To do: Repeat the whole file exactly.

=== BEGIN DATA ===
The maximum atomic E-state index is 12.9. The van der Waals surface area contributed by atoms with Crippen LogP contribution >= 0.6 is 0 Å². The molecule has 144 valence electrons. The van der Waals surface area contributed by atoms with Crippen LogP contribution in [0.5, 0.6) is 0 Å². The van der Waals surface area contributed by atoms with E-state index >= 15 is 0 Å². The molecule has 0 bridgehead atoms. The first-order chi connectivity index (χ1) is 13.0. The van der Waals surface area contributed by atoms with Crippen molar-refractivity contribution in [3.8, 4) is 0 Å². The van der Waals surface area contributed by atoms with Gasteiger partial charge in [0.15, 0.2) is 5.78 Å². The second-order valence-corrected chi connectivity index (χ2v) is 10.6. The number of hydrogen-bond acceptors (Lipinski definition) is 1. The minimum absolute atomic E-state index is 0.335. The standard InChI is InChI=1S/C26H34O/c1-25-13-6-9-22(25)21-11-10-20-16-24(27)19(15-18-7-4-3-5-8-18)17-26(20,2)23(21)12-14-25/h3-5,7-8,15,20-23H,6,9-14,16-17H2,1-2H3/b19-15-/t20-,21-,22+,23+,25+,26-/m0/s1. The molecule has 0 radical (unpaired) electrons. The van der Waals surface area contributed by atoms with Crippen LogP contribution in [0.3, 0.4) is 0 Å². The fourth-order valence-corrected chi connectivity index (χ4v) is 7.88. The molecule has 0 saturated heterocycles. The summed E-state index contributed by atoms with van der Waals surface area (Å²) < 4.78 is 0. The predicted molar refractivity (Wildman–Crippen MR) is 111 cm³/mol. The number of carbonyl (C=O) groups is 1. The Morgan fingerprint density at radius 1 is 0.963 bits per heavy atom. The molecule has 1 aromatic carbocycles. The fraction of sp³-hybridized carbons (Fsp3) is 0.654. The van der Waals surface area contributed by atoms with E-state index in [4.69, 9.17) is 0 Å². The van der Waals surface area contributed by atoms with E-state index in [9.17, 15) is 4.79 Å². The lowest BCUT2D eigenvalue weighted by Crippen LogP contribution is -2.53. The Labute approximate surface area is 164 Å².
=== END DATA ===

The maximum atomic E-state index is 12.9. The van der Waals surface area contributed by atoms with Crippen LogP contribution >= 0.6 is 0 Å². The molecule has 144 valence electrons. The van der Waals surface area contributed by atoms with Crippen LogP contribution in [0.5, 0.6) is 0 Å². The van der Waals surface area contributed by atoms with E-state index >= 15 is 0 Å². The molecule has 0 bridgehead atoms. The first-order chi connectivity index (χ1) is 13.0. The van der Waals surface area contributed by atoms with Crippen molar-refractivity contribution in [3.8, 4) is 0 Å². The van der Waals surface area contributed by atoms with Gasteiger partial charge in [0.15, 0.2) is 5.78 Å². The second-order valence-corrected chi connectivity index (χ2v) is 10.6. The number of hydrogen-bond acceptors (Lipinski definition) is 1. The minimum absolute atomic E-state index is 0.335. The standard InChI is InChI=1S/C26H34O/c1-25-13-6-9-22(25)21-11-10-20-16-24(27)19(15-18-7-4-3-5-8-18)17-26(20,2)23(21)12-14-25/h3-5,7-8,15,20-23H,6,9-14,16-17H2,1-2H3/b19-15-/t20-,21-,22+,23+,25+,26-/m0/s1. The molecule has 0 radical (unpaired) electrons. The van der Waals surface area contributed by atoms with Crippen LogP contribution in [0.3, 0.4) is 0 Å². The fourth-order valence-corrected chi connectivity index (χ4v) is 7.88. The molecule has 0 saturated heterocycles. The summed E-state index contributed by atoms with van der Waals surface area (Å²) < 4.78 is 0. The predicted molar refractivity (Wildman–Crippen MR) is 111 cm³/mol. The number of carbonyl (C=O) groups is 1. The Morgan fingerprint density at radius 1 is 0.963 bits per heavy atom. The molecule has 1 aromatic carbocycles. The fraction of sp³-hybridized carbons (Fsp3) is 0.654. The van der Waals surface area contributed by atoms with E-state index in [4.69, 9.17) is 0 Å². The van der Waals surface area contributed by atoms with E-state index in [9.17, 15) is 4.79 Å². The lowest BCUT2D eigenvalue weighted by Crippen LogP contribution is -2.53. The Labute approximate surface area is 164 Å².